The Environmental Protection Agency (EPA) announced Wednesday that the Wyoming Department of Environmental Quality (DEQ) did not allow enough time for citizens to protest a dangerous, experimental coal project. Citizens will now get a public hearing on a proposal by Linc Energy to exempt an aquifer from Safe Drinking Water Act Protections.
In November, an Australian company, Linc Energy, proposed to bring an experimental coal gasification process to Wyoming in the Wyodak coal seam. The controversial practice involved turning coal to synthetic gas without removing the coal from the ground, essentially by lighting it on fire while it’s still hundreds to thousands of feet underground.
In the 1970s, the United States experimented with underground coal gasification (UCG). The experimentation ultimately cost the government $10 million clean up, a process that took 24 years. The underground gasification polluted groundwater with chemicals such as benzene and toluene.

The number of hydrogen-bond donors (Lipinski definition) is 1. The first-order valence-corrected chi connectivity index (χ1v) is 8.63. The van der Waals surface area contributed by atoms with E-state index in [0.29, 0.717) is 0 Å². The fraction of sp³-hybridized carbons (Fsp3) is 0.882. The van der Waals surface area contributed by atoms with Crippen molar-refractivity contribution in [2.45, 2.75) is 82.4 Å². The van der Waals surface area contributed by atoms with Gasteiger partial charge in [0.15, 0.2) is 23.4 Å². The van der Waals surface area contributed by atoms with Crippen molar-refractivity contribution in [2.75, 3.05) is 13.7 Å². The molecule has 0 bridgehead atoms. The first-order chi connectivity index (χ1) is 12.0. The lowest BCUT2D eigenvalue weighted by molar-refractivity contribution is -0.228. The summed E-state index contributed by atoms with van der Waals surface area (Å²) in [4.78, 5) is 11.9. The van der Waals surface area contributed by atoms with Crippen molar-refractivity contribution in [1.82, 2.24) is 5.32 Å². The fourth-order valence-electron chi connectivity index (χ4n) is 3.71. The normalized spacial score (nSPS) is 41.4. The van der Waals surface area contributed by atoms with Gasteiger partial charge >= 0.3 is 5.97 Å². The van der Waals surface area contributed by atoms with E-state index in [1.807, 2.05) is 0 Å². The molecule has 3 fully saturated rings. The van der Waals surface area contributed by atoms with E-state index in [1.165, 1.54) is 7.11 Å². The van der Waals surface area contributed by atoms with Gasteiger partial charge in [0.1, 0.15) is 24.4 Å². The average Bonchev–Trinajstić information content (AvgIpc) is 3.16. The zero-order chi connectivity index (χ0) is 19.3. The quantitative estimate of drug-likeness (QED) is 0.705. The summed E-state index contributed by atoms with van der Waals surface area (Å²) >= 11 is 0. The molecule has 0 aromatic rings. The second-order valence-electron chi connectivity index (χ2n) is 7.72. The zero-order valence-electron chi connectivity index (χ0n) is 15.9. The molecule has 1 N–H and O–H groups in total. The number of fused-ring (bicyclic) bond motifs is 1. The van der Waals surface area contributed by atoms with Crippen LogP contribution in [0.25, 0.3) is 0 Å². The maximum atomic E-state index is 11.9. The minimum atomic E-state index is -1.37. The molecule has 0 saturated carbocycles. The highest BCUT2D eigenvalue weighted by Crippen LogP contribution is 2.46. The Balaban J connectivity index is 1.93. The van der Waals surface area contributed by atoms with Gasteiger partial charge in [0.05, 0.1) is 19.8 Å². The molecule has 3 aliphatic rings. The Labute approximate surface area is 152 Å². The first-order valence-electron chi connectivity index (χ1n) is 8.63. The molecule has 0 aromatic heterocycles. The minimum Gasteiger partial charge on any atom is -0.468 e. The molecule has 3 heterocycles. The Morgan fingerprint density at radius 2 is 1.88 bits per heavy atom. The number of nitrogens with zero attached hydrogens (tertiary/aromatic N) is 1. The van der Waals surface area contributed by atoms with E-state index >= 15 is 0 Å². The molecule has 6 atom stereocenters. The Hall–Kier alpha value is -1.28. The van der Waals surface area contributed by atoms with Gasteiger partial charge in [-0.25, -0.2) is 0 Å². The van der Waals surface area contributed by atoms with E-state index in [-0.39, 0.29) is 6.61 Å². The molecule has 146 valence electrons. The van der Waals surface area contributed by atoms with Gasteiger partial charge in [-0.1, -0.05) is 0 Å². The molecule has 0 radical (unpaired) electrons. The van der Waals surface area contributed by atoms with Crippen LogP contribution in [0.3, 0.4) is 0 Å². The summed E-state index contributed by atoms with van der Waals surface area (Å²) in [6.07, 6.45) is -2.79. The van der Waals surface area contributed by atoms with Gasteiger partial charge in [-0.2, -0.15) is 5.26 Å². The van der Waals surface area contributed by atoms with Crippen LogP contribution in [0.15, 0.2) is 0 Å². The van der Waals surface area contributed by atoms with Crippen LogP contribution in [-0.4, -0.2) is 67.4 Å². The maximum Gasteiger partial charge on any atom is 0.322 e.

Linc Energy’s proposed UCG could contaminate the Fort Union Aquifer, a major regional source of drinking water. After reviewing Linc’s application last year and deeming it “technically complete,” the state’s DEQ forwarded it to the EPA for exemption under the Safe Water Drinking Act.
According to the Powder River Basin Resource Council, the EPA is now requiring the Wyoming DEQ to hold a hearing because it “failed to provide appropriate public review and comment opportunities when the request was being considered.” Linc wants the aquifer exempted from the Safe Drinking Water Act so that it can proceed with plans to ignite the coal seam of the 1,100-foot-deep Wyodak area of the Fort Union formation.
The EPA will not make a decision on Linc’s aquifer exemption request until the Wyoming DEQ had complete its public process and reported all citizen comments, a response to the comments, its decision, and any other documents associated with the public comment process.